A week after full lockdown in Turkey finished and Covid restrictions had begun to lift, the engineers at Finike marina started to put our hydraulic passerelle (gangplank) back together.
For many weeks it had been propped up with an ingenious steel bar (which we hadn’t asked for but appeared after they had removed the hydraulic system) and then later, a rather large log.
All that had been wrong with it was a slight leak of hydraulic fluid. It needed a seal (or what turned out to be a number of seals) in the hydraulics replaced. Seemed simple enough but the replacements had to be flown in from Istanbul and because of the lockdown, deliveries were severely held up.
It was so good to have it fixed finally and not to have to struggle to get aboard with the passerelle sticking up at a perilously high angle when the tide was low. At last we could walk the plank!
We were rather shocked at the bill – we were verbally quoted a sum for the work and then when it came time to pay, the bill was double the quoted amount. Eventually it was reduced to the original sum but it left an unpleasant taste in our mouths.
Note to self: get written quotes and warn the contractor that unless extras are discussed as they occur and signed off, they will not be paid! Not that there was any extra work done in this instance but still….
Maybe there is an expectation that customers will “bargain” when they receive a bill and thereby a mutually agreeable price reached or perhaps the contractors here in Turkey think we are all fabulously wealthy and can afford to pay elevated prices. Either way, being charged over and above what was agreed doesn’t sit comfortably with us.
Other jobs to be done before we left included a pump-out of the black water (toilet) tanks, a service to our large in-house generator, lots of food shopping and last minute games of Rummikub aboard S/V Eucalyptus!
At last, after almost exactly two months in Finike marina we cast off our lines and left to feel the wind on our faces, swing at anchor and enjoy some more sailing adventures.
We left Finike Marina on Thursday 27 May heading for one of favourite spots – Kekova Roads.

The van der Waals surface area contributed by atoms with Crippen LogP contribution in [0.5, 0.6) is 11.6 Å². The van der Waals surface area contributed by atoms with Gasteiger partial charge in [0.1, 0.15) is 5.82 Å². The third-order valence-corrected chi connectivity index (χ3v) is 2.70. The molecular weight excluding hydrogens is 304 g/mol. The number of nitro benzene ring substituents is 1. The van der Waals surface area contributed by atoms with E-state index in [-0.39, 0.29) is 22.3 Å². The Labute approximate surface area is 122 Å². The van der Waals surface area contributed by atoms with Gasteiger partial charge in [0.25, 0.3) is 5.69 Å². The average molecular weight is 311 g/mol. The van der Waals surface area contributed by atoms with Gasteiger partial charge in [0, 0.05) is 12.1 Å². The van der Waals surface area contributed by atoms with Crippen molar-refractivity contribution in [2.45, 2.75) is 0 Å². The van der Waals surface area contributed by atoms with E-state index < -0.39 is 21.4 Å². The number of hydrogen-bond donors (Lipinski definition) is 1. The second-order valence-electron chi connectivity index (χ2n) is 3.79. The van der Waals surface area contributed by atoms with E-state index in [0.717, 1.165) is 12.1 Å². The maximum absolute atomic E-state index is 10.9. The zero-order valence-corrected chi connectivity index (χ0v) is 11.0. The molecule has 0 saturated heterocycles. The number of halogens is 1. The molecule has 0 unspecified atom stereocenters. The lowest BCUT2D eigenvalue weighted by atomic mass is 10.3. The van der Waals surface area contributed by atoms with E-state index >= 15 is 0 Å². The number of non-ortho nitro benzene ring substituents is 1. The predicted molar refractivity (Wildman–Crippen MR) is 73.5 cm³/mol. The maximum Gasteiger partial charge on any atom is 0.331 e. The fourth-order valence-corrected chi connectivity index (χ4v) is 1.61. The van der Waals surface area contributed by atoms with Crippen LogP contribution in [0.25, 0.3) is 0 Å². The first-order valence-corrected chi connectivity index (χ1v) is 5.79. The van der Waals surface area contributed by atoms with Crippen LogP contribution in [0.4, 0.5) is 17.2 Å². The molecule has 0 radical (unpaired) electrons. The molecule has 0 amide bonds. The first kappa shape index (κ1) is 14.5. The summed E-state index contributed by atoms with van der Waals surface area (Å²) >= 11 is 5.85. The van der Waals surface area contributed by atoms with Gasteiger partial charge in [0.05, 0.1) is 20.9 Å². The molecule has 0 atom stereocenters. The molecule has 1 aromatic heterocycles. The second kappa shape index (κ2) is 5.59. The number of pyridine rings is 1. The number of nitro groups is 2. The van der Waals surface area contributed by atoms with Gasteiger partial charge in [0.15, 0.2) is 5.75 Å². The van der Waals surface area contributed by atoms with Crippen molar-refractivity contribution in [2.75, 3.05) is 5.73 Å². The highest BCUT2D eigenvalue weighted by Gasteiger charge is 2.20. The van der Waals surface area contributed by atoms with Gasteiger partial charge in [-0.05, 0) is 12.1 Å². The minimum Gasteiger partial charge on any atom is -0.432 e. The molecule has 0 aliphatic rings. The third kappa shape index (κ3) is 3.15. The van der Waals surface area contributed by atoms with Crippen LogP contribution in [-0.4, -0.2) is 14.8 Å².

Leaving with us were our buddies Sue and John on Catabella and aboard Sunday was our new neighbour at Finike marina, Nikki from Destination Anywhere.
Nikki had quickly become a good friend since arriving at the marina during lockdown and we invited her to come along for the ride, as she is currently on her own and her very large (and beautiful) Beneteau is hard to sail singlehanded.
There was very little wind so we motored to our first anchorage, and as we slid through the beautiful clear water a mist settled around us which created an eerie atmosphere.
Fortunately the mist lifted as we approached Gökkaya Limamı and we were very happy to see that Catabella was safely anchored in an excellent spot and that there were only a few boats in the anchorage.
Gökkaya Limanı is a beautiful sheltered spot surrounded by a group of small islands which gives the bay a fiord-like appearance.
Aah! It was so good to be at anchor again! After a lovely (cool!) first swim of the season, in the clear blue water, we had a celebratory barbecue aboard Sunday and late in the evening we were treated to the most glorious full moon.
The following day Sue and I taught the others how to play Rummikub (taught to us by Jill and Shelley on S/V Eucalyptus) – a fun game that apparently originated in Israel but is very popular here in Turkey.
We had more swims that afternoon and had a delicious curry night on Catabella.
The following day we took our dinghies to explore the beautiful cave on the south side of the small and uninhabited island of Ashil Adasi.
Inside the cave there are rocks lurking under the water like Captain Cook’s Crocodile while high up in the roof of cave tiny little bats squeak loudly and irritably at being disturbed.
The bats were starting to dart around in the dark – too close to our heads for my liking – so we headed out to explore the promising sounding “Smuggler’s Cove” just a short dinghy ride away.
At the mouth of the cove was a motor yacht anchored but as we made our way along, the cove started to narrow and the water became too shallow for a yacht to anchor in.
Then we saw a building that could possibly have been a pirate’s den, a smuggler’s lair or was it a bar?!
A notice proclaimed that “Pirates Only” were allowed and the guy who greeted us definitely looked a lot like a pirate! He offered us cold beers, coffee and çay but there was no food available (due to lockdown). It was lunchtime so we decided to return back to our yachts for lunch rather than go ashore.
The following day we decided to see if we could walk to the bar along the rough track that the goats take each morning to find new things to eat.
It was a very pleasant walk with lovely views and strenuous enough to make us feel we deserved a cold beer at the Smugglers Inn Pirate Bar before walking back!
Thanks to Nikki and Sue for additional photography!